“The old 12-month order-to-ship (model) works in our businesses, but with shorter and more rapid launches, it means looking at ways of shortening delivery, whether that’s stocking more machines in house or at other places,” Los said.
While companies such as GHSP and BuhlerPrince have the capability to make these investments, that won’t be the case for every supplier, especially smaller, less sophisticated manufacturers, Los said.
“I think it’s going to put pressure on smaller companies that are either going outside for their financing or doing it internally,” Los said. “It’s going to be really tough for them to come up with the investment.”
Baron of CAR predicts that the pace of launches will create more “stranded capital” as suppliers have less time to amortize all of their up-front investment costs, all of which will “cause financial hardship on small suppliers.”
RESHUFFLING THE DECK
Industry analysts predict that automakers’ focus on keeping their vehicles stocked with the latest technology may drive a reorganization of the supply chain, primarily through an increase in strategic acquisitions and divestitures.
“It’s sort of a reshuffling of the deck,” said Wall of IHS.
On one hand, large manufacturers are more likely to divest of less sophisticated segments of their businesses in favor of focusing their investments on potential high-growth, technology-heavy sectors such as electrification and autonomous vehicles, Wall said.
For example, German auto supplier giant ZF TRW sold its fastener business unit for $450 million to Chicago-based Illinois Tool Works in late January to focus on automated driving and other advanced technology, according to a statement.
At the same time, manufacturers may find themselves being pushed down the supplier tier structure as automakers integrate more technology into their vehicles, while others may be forced out of the supply chain entirely if they cannot provide the technology needed by the automaker, Wall said.
While that may cause some concern among suppliers, it also creates opportunities for manufacturers of lower-tech components to carve a niche for themselves. That’s especially true if those companies use technology to increase their speed to market and remain flexible enough to supply automakers overseas, according to Wall.
“You can certainly make a lot of money in the tech sector, but give me some gas-in-the-veins, old-school production and that can also be very lucrative as well,” Wall said.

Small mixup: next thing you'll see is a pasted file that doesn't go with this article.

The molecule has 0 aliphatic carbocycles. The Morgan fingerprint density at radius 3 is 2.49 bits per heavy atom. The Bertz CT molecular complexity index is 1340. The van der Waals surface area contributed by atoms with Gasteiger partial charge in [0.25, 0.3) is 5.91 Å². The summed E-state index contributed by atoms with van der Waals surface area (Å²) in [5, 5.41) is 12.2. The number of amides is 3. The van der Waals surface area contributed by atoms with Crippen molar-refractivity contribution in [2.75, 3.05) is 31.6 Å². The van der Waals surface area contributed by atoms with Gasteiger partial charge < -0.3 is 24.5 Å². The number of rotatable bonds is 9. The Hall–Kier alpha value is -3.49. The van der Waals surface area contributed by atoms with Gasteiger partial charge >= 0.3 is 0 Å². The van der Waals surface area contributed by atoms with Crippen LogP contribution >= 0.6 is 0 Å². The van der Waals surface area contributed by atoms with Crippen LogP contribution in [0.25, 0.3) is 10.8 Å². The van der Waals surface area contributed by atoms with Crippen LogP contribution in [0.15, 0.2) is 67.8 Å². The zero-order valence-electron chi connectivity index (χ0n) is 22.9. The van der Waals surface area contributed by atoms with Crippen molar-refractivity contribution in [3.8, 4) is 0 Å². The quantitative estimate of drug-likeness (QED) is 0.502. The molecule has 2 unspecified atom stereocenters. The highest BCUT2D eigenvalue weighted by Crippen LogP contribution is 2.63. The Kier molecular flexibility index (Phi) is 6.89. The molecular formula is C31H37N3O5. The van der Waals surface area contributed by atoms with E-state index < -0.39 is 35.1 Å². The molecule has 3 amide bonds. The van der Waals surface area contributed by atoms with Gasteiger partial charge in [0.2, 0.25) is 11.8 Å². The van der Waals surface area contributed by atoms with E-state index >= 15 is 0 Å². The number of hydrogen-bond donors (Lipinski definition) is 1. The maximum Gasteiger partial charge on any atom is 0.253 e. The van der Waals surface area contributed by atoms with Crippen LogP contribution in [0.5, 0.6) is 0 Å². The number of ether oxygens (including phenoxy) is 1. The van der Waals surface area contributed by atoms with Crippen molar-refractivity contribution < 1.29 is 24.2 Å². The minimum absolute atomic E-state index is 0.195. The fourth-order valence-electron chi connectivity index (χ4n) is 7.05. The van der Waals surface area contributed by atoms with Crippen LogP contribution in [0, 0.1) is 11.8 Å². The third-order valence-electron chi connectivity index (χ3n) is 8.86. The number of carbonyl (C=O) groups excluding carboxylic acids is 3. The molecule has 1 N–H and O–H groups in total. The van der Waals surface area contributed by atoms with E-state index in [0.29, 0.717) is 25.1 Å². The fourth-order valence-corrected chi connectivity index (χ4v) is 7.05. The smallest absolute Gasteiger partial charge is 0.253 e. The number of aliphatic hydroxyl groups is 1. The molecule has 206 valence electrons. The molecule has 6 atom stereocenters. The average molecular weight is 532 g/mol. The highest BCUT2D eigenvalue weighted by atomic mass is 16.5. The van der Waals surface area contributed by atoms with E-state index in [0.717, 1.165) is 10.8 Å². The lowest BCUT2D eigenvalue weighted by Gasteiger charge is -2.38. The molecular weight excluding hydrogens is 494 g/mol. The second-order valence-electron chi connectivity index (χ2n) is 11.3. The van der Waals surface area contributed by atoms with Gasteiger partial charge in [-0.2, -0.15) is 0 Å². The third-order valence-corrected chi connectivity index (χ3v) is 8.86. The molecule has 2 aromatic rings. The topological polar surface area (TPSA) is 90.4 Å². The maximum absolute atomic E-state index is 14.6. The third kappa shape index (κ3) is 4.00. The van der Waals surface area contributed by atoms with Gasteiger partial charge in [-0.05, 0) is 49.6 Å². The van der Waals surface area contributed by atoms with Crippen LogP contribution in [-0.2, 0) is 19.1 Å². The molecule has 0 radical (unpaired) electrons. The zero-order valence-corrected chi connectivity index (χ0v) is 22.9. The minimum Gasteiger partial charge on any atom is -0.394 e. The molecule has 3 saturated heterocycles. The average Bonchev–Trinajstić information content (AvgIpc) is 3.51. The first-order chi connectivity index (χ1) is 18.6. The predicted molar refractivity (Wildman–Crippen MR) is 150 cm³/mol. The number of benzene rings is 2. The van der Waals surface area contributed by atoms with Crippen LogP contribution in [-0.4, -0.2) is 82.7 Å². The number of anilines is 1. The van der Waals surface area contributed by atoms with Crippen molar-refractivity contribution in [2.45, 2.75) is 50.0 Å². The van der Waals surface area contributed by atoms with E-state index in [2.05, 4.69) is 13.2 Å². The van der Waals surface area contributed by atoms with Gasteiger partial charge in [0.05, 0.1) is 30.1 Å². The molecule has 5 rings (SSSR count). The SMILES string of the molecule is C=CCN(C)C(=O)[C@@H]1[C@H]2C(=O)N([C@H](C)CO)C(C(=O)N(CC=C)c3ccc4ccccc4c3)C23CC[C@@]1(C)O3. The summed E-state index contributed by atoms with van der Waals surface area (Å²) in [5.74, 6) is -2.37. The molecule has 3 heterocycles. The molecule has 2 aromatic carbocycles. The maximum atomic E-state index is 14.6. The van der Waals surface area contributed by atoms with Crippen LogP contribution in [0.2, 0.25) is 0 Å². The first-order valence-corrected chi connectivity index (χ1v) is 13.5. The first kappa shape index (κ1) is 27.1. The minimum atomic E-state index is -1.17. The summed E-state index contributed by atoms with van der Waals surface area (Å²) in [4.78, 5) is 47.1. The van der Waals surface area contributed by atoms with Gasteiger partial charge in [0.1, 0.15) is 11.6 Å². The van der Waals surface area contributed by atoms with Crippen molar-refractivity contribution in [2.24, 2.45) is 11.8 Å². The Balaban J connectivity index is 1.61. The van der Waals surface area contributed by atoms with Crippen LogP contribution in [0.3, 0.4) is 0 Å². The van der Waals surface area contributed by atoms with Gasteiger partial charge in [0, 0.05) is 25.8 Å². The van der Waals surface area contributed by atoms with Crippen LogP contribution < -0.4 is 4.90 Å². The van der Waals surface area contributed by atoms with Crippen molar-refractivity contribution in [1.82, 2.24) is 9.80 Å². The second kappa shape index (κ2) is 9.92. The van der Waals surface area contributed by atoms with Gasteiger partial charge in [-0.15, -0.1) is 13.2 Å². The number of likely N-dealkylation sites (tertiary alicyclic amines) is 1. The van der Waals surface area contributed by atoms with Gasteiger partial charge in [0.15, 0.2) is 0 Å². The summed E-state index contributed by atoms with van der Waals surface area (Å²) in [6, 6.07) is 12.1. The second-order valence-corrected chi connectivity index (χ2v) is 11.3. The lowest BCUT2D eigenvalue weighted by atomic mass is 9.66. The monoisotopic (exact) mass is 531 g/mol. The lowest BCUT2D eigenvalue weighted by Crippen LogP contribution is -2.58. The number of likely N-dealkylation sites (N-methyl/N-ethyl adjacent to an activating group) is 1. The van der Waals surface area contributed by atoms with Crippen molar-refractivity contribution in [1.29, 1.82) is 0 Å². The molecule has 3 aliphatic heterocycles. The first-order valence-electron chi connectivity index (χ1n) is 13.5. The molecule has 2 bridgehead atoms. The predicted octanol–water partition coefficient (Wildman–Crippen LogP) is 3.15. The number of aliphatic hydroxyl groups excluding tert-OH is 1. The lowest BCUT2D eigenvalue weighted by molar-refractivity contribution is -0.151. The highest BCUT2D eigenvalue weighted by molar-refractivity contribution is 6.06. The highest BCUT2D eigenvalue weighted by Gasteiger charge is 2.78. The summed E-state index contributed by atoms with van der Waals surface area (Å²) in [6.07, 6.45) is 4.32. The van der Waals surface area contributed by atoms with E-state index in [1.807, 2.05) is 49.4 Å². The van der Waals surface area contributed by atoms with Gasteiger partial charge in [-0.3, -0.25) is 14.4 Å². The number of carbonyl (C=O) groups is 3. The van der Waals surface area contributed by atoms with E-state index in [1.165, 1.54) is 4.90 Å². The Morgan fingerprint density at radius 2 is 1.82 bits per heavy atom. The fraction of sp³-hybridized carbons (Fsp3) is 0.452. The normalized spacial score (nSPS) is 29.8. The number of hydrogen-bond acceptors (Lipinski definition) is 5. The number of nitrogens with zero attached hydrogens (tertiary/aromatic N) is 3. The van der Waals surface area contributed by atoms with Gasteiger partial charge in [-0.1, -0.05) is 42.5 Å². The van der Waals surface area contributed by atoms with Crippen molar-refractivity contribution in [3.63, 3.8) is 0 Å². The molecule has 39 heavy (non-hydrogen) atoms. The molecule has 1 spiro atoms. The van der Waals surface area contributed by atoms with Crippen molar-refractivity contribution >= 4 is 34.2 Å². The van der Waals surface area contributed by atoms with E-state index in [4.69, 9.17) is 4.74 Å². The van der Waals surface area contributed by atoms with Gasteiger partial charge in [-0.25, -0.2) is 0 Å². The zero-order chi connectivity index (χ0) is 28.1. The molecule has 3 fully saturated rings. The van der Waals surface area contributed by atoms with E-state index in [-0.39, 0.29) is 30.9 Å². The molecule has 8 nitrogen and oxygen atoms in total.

The increased pace of new model launches has also influenced the relationship between automakers and their suppliers, spurring more collaboration throughout the supply chain, sources said.
“We’re seeing more cooperation and teamwork than we’ve experienced before,” said Los of BuhlerPrince. “The automaker used to flip it up over the wall and say, ‘Give us one of these.’ Now it’s more collaborative.”
Since the Great Recession, automakers increasingly are relying on their supply base to drive innovations for next-generation vehicles. That’s especially true as the amount of technology inside vehicles grows “exponentially,” Baron said.
“OEMs need suppliers to help them move fast and stay abreast with a lot of this technology,” Baron said. “They’re going to be demanding the technology from their suppliers more than they ever have before. That will build collaborations, and whether or not the OEMs purchase them or become parent companies — or simply look at them as partners — remains to be seen.”
That gives suppliers some added pull when it comes to negotiating with their OEM customers. In particular, suppliers are using that influence to request multi-generational contracts to hedge against the shorter production cycles — a trend that will increase as more launches are announced, Baron said.
Nissan, which recently decreased its target model launch cycle from 12 weeks to six weeks, is considering adopting multi-generational contracts with its supply base, according to a report last month in Automotive News.
While the pace of new model launches will affect companies in different ways depending on their place in the supplier hierarchy, industry sources are convinced that every company along the supply chain will be impacted by this trend.
“If it isn’t a complete platform redesign, there’s going to be more and more mid-model changes taking place,” said Smith of GHSP. “We’re all going to be faced with that as the OEMs are trying to keep their vehicles fresh and have that competitive edge.”